House Approves $56.6 Bln Tax Measure Extending Dividend Rate

Dec. 8 (Bloomberg) -- The U.S. House passed a $56.6 billion budget measure that extends past 2008 a 15 percent tax rate on dividends and most capital gains.

The House voted 234-197 to extend for two years the 15 percent rate on dividend and capital-gains taxes that was slated to expire in 2008. Republicans credited President George W. Bush's 2003 tax reductions on investments with boosting the stock market and the economy.

``These tax cuts have indeed done what the president said they would do,'' said Louisiana Representative Jim McCrery, a senior Republican on the House Ways and Means Committee. House Speaker Roy Blunt, a Missouri Republican, urged lawmakers to ``keep the structure that's growing this economy in place.''

The vote today sets up a conflict with the Senate, which has approved legislation devoted to limiting the alternative minimum tax without extending the investment tax breaks. Republicans must now find a way to pass final legislation that combines the extension of investment tax breaks and a measure to spare 15 million Americans, most of whom earn between $100,000 and $500,000, from a $30 billion increase in the minimum tax next year.

Enacting both provisions would add about $100 billion to the national debt over the next five years. A budget agreement passed in April authorizes only up to $70 billion.

House Minority Leader Nancy Pelosi, a California Democrat, accused Republicans of preserving tax cuts for the richest 1 percent of American earners after reducing the growth of spending programs for low-income people such as food stamps and putting the alternative minimum tax legislation at risk.

``The poor suffer, the rich benefit, and the middle class foot the bill,'' she said.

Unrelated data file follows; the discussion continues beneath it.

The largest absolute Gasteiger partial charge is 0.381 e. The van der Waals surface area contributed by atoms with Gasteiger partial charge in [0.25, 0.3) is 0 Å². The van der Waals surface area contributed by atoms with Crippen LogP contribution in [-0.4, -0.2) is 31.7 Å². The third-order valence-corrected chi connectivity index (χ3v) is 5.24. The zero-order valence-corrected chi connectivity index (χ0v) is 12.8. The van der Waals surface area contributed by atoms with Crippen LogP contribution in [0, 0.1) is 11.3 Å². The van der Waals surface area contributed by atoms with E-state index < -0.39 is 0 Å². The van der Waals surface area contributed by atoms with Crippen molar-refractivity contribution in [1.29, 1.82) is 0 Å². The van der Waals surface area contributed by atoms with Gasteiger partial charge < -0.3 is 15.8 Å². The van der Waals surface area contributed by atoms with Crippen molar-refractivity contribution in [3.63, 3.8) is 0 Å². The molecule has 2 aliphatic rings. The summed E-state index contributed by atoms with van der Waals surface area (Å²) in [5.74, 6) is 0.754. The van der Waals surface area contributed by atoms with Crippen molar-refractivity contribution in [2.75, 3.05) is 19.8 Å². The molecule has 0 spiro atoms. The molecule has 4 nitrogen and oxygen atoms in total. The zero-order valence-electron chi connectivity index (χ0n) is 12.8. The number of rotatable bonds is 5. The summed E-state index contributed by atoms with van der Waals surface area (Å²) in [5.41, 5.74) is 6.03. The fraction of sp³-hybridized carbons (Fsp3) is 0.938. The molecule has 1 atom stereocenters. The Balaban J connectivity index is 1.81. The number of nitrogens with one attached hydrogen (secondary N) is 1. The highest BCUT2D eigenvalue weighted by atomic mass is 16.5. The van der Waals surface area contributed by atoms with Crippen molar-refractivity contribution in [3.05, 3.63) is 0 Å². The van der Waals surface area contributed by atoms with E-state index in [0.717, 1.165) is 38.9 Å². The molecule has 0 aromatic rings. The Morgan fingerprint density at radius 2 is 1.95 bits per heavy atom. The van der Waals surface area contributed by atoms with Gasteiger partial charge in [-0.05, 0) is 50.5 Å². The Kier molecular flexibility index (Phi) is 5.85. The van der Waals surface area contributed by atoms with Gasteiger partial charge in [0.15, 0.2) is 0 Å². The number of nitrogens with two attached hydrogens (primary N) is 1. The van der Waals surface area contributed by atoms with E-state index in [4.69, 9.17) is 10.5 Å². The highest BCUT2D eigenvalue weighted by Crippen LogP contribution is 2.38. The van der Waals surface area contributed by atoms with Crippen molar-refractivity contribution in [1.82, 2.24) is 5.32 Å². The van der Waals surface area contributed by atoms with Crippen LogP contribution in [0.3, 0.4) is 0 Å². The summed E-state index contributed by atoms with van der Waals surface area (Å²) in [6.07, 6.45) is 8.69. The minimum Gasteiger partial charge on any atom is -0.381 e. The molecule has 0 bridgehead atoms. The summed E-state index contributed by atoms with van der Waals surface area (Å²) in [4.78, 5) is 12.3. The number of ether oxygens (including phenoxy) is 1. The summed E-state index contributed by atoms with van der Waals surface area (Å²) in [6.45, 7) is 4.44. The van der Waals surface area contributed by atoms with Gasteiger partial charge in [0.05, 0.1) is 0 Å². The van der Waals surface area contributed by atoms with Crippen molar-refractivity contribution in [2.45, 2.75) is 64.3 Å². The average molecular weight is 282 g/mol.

House AMT Measure
The House yesterday passed a temporary solution to the alternative minimum tax in the hopes the Senate would approve its AMT measure separately from the budget legislation, McCrery said. That would create room in the Senate budget legislation for the extension of the dividend and capital gains tax break, which isn't popular with Senate Democrats who say it disproportionately benefits the wealthy. Republicans such as Ohio Senator George Voinovich and Maine Senator Olympia Snowe, who oppose widening the $319 billion deficit, also have expressed reservations about the investor tax breaks.

``We'll get both,'' McCrery said.

New York Representative Charles Rangel, the top Democrat on the Ways and Means Committee, said House Republican leaders are following a strategy that won't work.

Asking the Senate to pass the minimum tax legislation separately from the budget measure, which can't be filibustered, puts that break at risk while giving extension of the dividend and capital gains reduced rates a better chance of becoming law, he said.

``We need the consent of every senator to provide the relief of the bill passed yesterday,'' Rangel said, referring to the House AMT measure, which passed 414-4 and exempts the first $58,000 of income from the AMT.